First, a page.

Dell Nerve Center

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Dell Nerve Center

In an obscure tent, way at the back of the stadium, U2's video and sound directors manage all the lights and video from 15 cameras to go with prerecorded video and graphics for the two-hour-plus stadium "U2 360" concert. It's all controlled using off-the-shelf Dell workstations and monitors.

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Cool, but It Can Get Intense in There

U2's IT crew, which has been working together for many years, is in its second year of using Dell's workstations to control the stage lighting and direct all the live cameras for display on the seven-story video screen. U2 uses fast-paced video sequencing to go with its music, moving back and forth between live video, prerecorded video and customized graphics. There's constant mixing going on involving all three video elements—for the entire length of the concert.

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60,000 U2 Fans See Each Move These Guys Make

Every slight move that is made in the makeshift data center makes a difference onstage at the U2 concert. Graphic depictions of the expanding video screen (center, right) and its backup (left) are constantly being watched, because the huge, seven-story video screen changes size and shape during the show.

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Alien Spaceship, Giant Crustacean, or U2 Stage?

If you chose No. 3, well, you'd be correct—but you couldn't be blamed for thinking this huge structure was one of the first two on the list. When the sky goes dark and the lights and video go on, however, everything changes very quickly.

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Quietly on the Sidelines

One of the 15 camera operators (left), whose station is built onto one of the four huge legs of the concert stage, gets set up prior to the concert. The IT control room for the show, featured earlier in this slide show, is inside the small tent just to the right of the cameraman in the picture, just below the press box at Angel Stadium in Anaheim.

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Stage, Close Up

The 54-ton stage, designed and built by specialists in Belgium, resembles either a large spacecraft or a humongous, long-legged crab that encompasses most of a regulation baseball field. Those curved gray masses hanging down are treble-level amplifiers aimed at the audience; the bass amps are located underneath the stage itself, where the band stands. All the stretched fabric and orange "buttons" light up and change colors during the show.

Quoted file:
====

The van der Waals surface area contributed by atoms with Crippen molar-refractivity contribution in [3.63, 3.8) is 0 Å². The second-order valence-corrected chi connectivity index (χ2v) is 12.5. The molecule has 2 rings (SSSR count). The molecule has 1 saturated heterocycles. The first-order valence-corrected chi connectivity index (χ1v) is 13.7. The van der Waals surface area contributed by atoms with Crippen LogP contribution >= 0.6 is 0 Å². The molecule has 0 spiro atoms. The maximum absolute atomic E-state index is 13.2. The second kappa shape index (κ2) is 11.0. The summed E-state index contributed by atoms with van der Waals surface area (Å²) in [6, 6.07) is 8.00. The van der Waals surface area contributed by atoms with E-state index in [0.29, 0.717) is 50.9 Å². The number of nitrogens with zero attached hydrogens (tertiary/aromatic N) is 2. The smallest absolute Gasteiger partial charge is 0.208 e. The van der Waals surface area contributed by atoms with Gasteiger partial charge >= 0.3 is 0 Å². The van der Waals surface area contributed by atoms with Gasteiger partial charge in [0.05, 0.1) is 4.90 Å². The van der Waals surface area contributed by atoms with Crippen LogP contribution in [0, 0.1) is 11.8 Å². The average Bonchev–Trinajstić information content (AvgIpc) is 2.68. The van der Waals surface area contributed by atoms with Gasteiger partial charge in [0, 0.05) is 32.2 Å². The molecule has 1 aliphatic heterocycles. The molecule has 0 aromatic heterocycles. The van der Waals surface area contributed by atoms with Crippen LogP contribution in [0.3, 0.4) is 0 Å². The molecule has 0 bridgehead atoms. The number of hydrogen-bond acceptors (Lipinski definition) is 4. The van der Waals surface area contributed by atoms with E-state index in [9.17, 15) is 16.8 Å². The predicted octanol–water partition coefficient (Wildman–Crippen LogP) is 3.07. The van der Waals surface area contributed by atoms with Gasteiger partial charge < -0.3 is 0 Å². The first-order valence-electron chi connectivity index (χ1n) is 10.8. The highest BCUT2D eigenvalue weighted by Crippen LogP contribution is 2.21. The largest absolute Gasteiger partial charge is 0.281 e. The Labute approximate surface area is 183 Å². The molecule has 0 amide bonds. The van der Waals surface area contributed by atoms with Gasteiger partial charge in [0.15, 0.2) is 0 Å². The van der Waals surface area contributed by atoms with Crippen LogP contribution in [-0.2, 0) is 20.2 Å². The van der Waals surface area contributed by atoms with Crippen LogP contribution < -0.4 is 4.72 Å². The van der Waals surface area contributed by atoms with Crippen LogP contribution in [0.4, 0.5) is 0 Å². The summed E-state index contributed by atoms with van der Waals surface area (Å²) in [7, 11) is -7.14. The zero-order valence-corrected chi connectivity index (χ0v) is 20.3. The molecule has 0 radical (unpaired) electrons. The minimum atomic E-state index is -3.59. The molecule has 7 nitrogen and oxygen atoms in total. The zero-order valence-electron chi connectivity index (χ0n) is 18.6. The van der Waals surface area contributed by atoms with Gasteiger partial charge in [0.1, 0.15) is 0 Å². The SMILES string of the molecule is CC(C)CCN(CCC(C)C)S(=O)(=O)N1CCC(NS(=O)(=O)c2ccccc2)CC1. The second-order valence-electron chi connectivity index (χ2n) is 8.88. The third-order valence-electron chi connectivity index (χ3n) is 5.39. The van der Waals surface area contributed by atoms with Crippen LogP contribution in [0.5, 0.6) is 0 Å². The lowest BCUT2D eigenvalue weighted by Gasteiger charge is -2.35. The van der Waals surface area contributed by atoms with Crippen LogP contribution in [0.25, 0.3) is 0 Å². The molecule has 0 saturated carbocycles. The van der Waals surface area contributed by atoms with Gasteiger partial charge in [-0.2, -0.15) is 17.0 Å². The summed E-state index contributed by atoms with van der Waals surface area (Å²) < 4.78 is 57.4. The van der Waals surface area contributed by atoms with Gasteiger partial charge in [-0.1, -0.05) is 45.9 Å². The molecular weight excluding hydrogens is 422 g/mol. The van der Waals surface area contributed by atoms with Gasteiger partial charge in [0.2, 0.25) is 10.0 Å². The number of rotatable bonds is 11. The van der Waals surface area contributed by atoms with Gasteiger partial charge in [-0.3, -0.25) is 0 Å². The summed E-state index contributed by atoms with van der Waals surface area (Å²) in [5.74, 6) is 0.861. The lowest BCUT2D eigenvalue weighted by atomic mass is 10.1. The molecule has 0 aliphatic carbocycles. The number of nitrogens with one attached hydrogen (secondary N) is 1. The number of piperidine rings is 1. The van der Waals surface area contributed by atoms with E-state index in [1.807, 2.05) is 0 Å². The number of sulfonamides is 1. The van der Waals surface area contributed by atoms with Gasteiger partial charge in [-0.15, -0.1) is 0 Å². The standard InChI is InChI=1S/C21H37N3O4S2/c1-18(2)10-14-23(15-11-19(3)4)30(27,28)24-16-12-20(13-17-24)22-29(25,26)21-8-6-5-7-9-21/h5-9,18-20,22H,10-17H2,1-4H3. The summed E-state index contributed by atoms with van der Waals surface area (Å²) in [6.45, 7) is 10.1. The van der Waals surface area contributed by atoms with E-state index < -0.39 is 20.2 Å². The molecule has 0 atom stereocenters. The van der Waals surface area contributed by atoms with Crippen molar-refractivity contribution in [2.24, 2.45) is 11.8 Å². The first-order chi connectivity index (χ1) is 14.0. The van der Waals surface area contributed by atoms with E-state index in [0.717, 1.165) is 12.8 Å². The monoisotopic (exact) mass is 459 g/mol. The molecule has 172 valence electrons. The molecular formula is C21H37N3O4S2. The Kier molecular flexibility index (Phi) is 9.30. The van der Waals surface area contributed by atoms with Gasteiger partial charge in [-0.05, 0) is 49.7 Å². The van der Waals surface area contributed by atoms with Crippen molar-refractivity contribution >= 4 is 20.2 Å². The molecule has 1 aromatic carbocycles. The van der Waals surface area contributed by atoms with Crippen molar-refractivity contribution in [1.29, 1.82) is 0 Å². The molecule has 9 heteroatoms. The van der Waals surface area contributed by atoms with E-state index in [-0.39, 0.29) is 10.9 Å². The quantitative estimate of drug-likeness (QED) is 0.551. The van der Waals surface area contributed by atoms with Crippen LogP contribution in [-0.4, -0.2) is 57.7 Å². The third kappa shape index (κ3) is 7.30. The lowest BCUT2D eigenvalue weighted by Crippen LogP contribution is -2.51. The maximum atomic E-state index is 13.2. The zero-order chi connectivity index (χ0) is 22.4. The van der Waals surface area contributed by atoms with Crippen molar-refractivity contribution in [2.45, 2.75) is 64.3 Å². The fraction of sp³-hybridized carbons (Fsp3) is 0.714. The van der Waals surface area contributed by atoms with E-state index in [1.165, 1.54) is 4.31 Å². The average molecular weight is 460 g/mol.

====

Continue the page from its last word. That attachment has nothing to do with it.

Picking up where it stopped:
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A Few of the 60K Fans on the Scene

All concert-goers on the floor of Angel Stadium had to stand for the duration of the concert, but they all had close proximity to the performers.

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Going Acoustic

Guitarist Edge (left) and lead singer Bono (right) perform the only acoustic number of the evening.

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The Show in Action

U2 itself (bottom) is dwarfed by the seven-story stage and video screen. The two orange, lighted legs are the two farthest from the camera in this shot; the closest two of the four legs aren't visible here.

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Bono Among His Followers

U2's lead singer likes to get up close and personal with his fans, and they love him for it.

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The Video Screen Begins Its Transformation

As Bono performs, and special graphics are overlaid by the crew in the IT tent, another IT crew member begins stretching out the video screen, as shown in the next few slides.

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Starting to Break Apart

Ever so slowly, portions of the mosaic-like LED video screen start expanding downward, to the amazement of the audience.

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You Can See Where This Is Going

It takes a few minutes, but the screen continues to pull itself apart to reach all the way down to the stage itself.

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Stretched Out to the Max

When the video screen is finally fully extended, it resembles a huge, brightly colored beehive. The music continues right on through this stage transformation without missing a beat, which turns out to be a crowd-pleaser.

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A Final Overview

The view from the cheaper seats (well, even those still command a nontrivial price) shows the concert spectacle in its entirety.

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